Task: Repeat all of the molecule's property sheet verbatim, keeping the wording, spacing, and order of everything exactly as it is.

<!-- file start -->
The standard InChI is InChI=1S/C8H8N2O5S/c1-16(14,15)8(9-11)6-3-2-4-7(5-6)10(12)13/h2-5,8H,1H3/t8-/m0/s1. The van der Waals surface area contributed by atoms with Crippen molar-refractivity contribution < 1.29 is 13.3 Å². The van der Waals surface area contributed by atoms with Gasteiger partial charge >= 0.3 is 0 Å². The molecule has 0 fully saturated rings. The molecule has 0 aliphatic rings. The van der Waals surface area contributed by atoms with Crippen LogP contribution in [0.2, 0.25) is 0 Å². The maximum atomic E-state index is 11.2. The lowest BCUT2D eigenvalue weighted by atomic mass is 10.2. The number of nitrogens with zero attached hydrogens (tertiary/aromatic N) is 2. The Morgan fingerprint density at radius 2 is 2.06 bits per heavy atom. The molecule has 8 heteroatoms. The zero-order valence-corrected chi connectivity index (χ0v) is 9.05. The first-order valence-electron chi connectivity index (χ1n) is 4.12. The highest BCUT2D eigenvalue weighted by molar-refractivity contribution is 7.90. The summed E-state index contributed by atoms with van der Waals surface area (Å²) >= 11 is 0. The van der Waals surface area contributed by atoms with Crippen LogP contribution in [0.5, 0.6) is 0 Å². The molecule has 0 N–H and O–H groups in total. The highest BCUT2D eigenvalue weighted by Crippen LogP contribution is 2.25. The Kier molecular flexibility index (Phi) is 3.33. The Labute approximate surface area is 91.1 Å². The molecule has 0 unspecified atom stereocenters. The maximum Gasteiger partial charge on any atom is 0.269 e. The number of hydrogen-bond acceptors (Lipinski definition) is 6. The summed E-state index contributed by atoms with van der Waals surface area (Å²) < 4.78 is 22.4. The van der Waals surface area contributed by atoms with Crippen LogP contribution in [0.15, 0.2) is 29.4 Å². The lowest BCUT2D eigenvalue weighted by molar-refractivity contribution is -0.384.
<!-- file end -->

The standard InChI is InChI=1S/C8H8N2O5S/c1-16(14,15)8(9-11)6-3-2-4-7(5-6)10(12)13/h2-5,8H,1H3/t8-/m0/s1. The van der Waals surface area contributed by atoms with Crippen molar-refractivity contribution < 1.29 is 13.3 Å². The van der Waals surface area contributed by atoms with Gasteiger partial charge >= 0.3 is 0 Å². The molecule has 0 fully saturated rings. The molecule has 0 aliphatic rings. The van der Waals surface area contributed by atoms with Crippen LogP contribution in [0.2, 0.25) is 0 Å². The maximum atomic E-state index is 11.2. The lowest BCUT2D eigenvalue weighted by atomic mass is 10.2. The number of nitrogens with zero attached hydrogens (tertiary/aromatic N) is 2. The Morgan fingerprint density at radius 2 is 2.06 bits per heavy atom. The molecule has 8 heteroatoms. The zero-order valence-corrected chi connectivity index (χ0v) is 9.05. The first-order valence-electron chi connectivity index (χ1n) is 4.12. The highest BCUT2D eigenvalue weighted by molar-refractivity contribution is 7.90. The summed E-state index contributed by atoms with van der Waals surface area (Å²) >= 11 is 0. The van der Waals surface area contributed by atoms with Crippen LogP contribution in [0.5, 0.6) is 0 Å². The molecule has 0 N–H and O–H groups in total. The highest BCUT2D eigenvalue weighted by Crippen LogP contribution is 2.25. The Kier molecular flexibility index (Phi) is 3.33. The Labute approximate surface area is 91.1 Å². The molecule has 0 unspecified atom stereocenters. The maximum Gasteiger partial charge on any atom is 0.269 e. The number of hydrogen-bond acceptors (Lipinski definition) is 6. The summed E-state index contributed by atoms with van der Waals surface area (Å²) < 4.78 is 22.4. The van der Waals surface area contributed by atoms with Crippen LogP contribution in [0.15, 0.2) is 29.4 Å². The lowest BCUT2D eigenvalue weighted by molar-refractivity contribution is -0.384.